The distributors of Patrick Holford's “Smart Kids Brain Boost” would comply with a ruling that its product's name be changed, the company said on Thursday.
“We acknowledge the Advertising Standards Authority's decision regarding advertising of this product and have already set in place measures to comply with the ruling,” said CEO of More To Life Health, Peter Brierley, in a statement.
“It was never our intention to mislead our customers, but rather a means of communicating the importance of correct nutrition for growing brains.”
The ASA ruled that the product name has to be changed and that certain aspects of its advertising campaign have to be withdrawn.
The ASA said the name created an expectation that the product would boost mental performance and/or abilities in children.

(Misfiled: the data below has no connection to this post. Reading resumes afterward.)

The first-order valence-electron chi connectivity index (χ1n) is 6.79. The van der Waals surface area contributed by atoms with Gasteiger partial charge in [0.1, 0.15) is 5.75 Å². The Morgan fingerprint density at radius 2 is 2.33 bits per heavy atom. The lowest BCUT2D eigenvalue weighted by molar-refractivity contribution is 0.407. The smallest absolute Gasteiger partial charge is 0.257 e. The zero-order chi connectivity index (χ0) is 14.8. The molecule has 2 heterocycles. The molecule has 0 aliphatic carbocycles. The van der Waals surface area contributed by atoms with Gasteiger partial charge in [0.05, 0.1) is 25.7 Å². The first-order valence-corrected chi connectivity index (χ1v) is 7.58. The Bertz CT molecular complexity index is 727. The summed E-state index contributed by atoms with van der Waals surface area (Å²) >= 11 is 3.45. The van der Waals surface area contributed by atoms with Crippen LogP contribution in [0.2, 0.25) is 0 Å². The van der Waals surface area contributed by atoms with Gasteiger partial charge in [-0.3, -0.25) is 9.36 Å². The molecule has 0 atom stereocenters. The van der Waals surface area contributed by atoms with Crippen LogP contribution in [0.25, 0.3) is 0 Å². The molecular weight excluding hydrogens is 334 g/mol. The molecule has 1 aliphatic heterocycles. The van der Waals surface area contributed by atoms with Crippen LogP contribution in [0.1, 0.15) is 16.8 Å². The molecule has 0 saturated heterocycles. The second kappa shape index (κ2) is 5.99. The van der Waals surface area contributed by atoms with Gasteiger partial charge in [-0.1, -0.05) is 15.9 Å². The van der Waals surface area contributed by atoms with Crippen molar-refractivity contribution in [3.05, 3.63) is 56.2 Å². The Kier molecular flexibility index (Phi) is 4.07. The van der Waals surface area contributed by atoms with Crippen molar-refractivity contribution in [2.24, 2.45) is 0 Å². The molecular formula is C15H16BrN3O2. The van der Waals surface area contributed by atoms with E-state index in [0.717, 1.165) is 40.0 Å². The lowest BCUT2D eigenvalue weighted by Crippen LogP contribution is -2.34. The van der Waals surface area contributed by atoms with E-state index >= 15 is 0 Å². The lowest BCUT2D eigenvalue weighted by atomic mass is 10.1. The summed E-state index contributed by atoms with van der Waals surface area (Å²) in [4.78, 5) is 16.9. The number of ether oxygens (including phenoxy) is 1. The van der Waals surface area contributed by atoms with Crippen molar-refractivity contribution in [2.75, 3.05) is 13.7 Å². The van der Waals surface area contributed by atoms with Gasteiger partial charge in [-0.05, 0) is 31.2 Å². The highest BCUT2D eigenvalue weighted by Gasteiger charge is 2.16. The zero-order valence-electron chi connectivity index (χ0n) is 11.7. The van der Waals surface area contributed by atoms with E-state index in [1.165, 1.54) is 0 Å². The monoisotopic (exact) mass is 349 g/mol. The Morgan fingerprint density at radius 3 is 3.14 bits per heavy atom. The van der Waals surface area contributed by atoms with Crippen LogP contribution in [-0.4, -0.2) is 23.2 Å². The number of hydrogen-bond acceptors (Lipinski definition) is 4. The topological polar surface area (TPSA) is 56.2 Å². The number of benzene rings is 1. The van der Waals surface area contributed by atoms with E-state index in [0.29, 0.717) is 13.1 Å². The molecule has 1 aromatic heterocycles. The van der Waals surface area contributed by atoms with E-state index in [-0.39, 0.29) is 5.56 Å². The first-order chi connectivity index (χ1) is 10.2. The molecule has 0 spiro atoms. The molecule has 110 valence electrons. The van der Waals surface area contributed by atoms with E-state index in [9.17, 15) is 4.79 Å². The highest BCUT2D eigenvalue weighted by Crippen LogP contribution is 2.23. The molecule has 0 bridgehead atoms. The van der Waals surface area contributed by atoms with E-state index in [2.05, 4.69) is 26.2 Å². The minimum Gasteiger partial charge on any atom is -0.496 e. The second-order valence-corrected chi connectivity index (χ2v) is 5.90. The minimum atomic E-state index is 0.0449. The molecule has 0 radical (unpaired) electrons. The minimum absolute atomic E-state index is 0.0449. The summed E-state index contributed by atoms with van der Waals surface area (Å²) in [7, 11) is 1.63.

Following a complaint about this, the ASA found the company's substantiation inadequate and said it had to withdraw the claims.
The advertisments claimed the best way to nourish a child’s brain to promote learning, memory and focus was to ensure they had an adequate intake of: phospholipids - the “intelligent” fats; amino acids - build neurotransmitters that act as “chemical messengers”, and B vitamins that “help to promote mental vitality”.
A radio commercial asked: “Would you like your child to be top of the class?” and said the product contained “special phospholipids, B vitamins and amino acids that are vital for optimising the brain potential”.
The ASA said that none of the literature supplied in support of the claims appeared to relate to the product as it was sold in the market.
Lobby group Equal Education, one of the complainants, welcomed the ASA's ruling.
“Succeeding in school requires adequate resources, good teachers, and hard work. As the ASA has shown, there is unfortunately no short-cut based on Mr Holford's products,” it said. - Sapa